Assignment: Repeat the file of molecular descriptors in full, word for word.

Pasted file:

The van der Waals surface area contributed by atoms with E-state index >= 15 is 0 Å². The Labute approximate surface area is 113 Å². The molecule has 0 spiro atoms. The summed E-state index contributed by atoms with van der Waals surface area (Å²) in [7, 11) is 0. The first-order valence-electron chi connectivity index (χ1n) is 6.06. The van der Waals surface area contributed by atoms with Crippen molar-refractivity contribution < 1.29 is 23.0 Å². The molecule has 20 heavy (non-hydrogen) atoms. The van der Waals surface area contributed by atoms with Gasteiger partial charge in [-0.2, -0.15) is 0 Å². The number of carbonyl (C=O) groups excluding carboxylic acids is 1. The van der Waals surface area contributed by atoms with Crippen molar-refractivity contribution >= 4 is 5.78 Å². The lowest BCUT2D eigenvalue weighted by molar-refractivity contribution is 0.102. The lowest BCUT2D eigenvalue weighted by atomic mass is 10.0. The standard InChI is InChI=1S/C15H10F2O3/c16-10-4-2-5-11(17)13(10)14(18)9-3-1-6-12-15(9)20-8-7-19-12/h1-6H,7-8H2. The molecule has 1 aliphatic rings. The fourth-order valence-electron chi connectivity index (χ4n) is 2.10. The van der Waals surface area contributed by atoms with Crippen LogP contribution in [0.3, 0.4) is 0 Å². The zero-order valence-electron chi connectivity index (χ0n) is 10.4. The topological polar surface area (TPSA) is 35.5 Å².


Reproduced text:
The van der Waals surface area contributed by atoms with E-state index >= 15 is 0 Å². The Labute approximate surface area is 113 Å². The molecule has 0 spiro atoms. The summed E-state index contributed by atoms with van der Waals surface area (Å²) in [7, 11) is 0. The first-order valence-electron chi connectivity index (χ1n) is 6.06. The van der Waals surface area contributed by atoms with Crippen molar-refractivity contribution < 1.29 is 23.0 Å². The molecule has 20 heavy (non-hydrogen) atoms. The van der Waals surface area contributed by atoms with Gasteiger partial charge in [-0.2, -0.15) is 0 Å². The number of carbonyl (C=O) groups excluding carboxylic acids is 1. The van der Waals surface area contributed by atoms with Crippen molar-refractivity contribution >= 4 is 5.78 Å². The lowest BCUT2D eigenvalue weighted by molar-refractivity contribution is 0.102. The lowest BCUT2D eigenvalue weighted by atomic mass is 10.0. The standard InChI is InChI=1S/C15H10F2O3/c16-10-4-2-5-11(17)13(10)14(18)9-3-1-6-12-15(9)20-8-7-19-12/h1-6H,7-8H2. The molecule has 1 aliphatic rings. The fourth-order valence-electron chi connectivity index (χ4n) is 2.10. The van der Waals surface area contributed by atoms with Crippen LogP contribution in [0.3, 0.4) is 0 Å². The zero-order valence-electron chi connectivity index (χ0n) is 10.4. The topological polar surface area (TPSA) is 35.5 Å².